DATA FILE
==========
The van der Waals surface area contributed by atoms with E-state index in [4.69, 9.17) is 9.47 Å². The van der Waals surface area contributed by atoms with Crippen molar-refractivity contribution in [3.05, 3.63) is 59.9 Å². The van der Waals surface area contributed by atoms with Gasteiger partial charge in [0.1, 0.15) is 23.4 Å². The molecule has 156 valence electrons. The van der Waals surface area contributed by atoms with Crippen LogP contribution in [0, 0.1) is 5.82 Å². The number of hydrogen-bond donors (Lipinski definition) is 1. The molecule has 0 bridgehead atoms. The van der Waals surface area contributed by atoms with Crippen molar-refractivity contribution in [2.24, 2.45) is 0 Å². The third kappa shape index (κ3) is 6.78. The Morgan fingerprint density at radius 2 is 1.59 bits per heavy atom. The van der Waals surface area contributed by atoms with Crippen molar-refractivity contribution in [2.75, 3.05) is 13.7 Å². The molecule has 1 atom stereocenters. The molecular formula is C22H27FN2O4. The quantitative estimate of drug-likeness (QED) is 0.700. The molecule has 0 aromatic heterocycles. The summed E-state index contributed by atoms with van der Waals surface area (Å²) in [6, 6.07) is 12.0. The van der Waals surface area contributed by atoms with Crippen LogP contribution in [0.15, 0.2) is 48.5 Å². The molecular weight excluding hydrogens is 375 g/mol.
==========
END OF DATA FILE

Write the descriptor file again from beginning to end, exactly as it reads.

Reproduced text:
The van der Waals surface area contributed by atoms with E-state index in [4.69, 9.17) is 9.47 Å². The van der Waals surface area contributed by atoms with Crippen molar-refractivity contribution in [3.05, 3.63) is 59.9 Å². The van der Waals surface area contributed by atoms with Gasteiger partial charge in [0.1, 0.15) is 23.4 Å². The molecule has 156 valence electrons. The van der Waals surface area contributed by atoms with Crippen LogP contribution in [0, 0.1) is 5.82 Å². The number of hydrogen-bond donors (Lipinski definition) is 1. The molecule has 0 bridgehead atoms. The van der Waals surface area contributed by atoms with Crippen molar-refractivity contribution in [2.24, 2.45) is 0 Å². The third kappa shape index (κ3) is 6.78. The Morgan fingerprint density at radius 2 is 1.59 bits per heavy atom. The van der Waals surface area contributed by atoms with Crippen molar-refractivity contribution in [2.75, 3.05) is 13.7 Å². The molecule has 1 atom stereocenters. The molecular formula is C22H27FN2O4. The quantitative estimate of drug-likeness (QED) is 0.700. The molecule has 0 aromatic heterocycles. The summed E-state index contributed by atoms with van der Waals surface area (Å²) in [6, 6.07) is 12.0. The van der Waals surface area contributed by atoms with Crippen LogP contribution in [0.15, 0.2) is 48.5 Å². The molecular weight excluding hydrogens is 375 g/mol.